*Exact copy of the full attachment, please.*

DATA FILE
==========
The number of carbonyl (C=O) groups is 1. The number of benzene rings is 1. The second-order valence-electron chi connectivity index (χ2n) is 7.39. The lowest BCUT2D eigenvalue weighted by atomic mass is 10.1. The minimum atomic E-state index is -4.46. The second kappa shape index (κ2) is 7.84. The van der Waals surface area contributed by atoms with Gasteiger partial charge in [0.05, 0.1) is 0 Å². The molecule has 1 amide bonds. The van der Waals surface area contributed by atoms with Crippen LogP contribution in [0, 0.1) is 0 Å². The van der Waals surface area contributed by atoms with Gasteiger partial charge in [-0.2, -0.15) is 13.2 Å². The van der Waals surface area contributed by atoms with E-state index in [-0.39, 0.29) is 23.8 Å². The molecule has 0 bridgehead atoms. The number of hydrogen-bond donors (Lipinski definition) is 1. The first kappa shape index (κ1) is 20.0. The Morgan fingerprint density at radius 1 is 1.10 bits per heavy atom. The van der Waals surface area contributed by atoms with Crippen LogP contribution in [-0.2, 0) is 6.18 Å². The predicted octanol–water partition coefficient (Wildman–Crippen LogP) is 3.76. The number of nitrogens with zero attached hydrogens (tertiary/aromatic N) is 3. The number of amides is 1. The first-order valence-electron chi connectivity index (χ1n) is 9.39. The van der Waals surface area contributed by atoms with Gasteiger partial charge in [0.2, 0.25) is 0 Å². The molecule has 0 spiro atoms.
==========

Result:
The number of carbonyl (C=O) groups is 1. The number of benzene rings is 1. The second-order valence-electron chi connectivity index (χ2n) is 7.39. The lowest BCUT2D eigenvalue weighted by atomic mass is 10.1. The minimum atomic E-state index is -4.46. The second kappa shape index (κ2) is 7.84. The van der Waals surface area contributed by atoms with Gasteiger partial charge in [0.05, 0.1) is 0 Å². The molecule has 1 amide bonds. The van der Waals surface area contributed by atoms with Crippen LogP contribution in [0, 0.1) is 0 Å². The van der Waals surface area contributed by atoms with Gasteiger partial charge in [-0.2, -0.15) is 13.2 Å². The van der Waals surface area contributed by atoms with E-state index in [-0.39, 0.29) is 23.8 Å². The molecule has 0 bridgehead atoms. The number of hydrogen-bond donors (Lipinski definition) is 1. The first kappa shape index (κ1) is 20.0. The Morgan fingerprint density at radius 1 is 1.10 bits per heavy atom. The van der Waals surface area contributed by atoms with Crippen LogP contribution in [-0.2, 0) is 6.18 Å². The predicted octanol–water partition coefficient (Wildman–Crippen LogP) is 3.76. The number of nitrogens with zero attached hydrogens (tertiary/aromatic N) is 3. The number of amides is 1. The first-order valence-electron chi connectivity index (χ1n) is 9.39. The van der Waals surface area contributed by atoms with Gasteiger partial charge in [0.2, 0.25) is 0 Å². The molecule has 0 spiro atoms.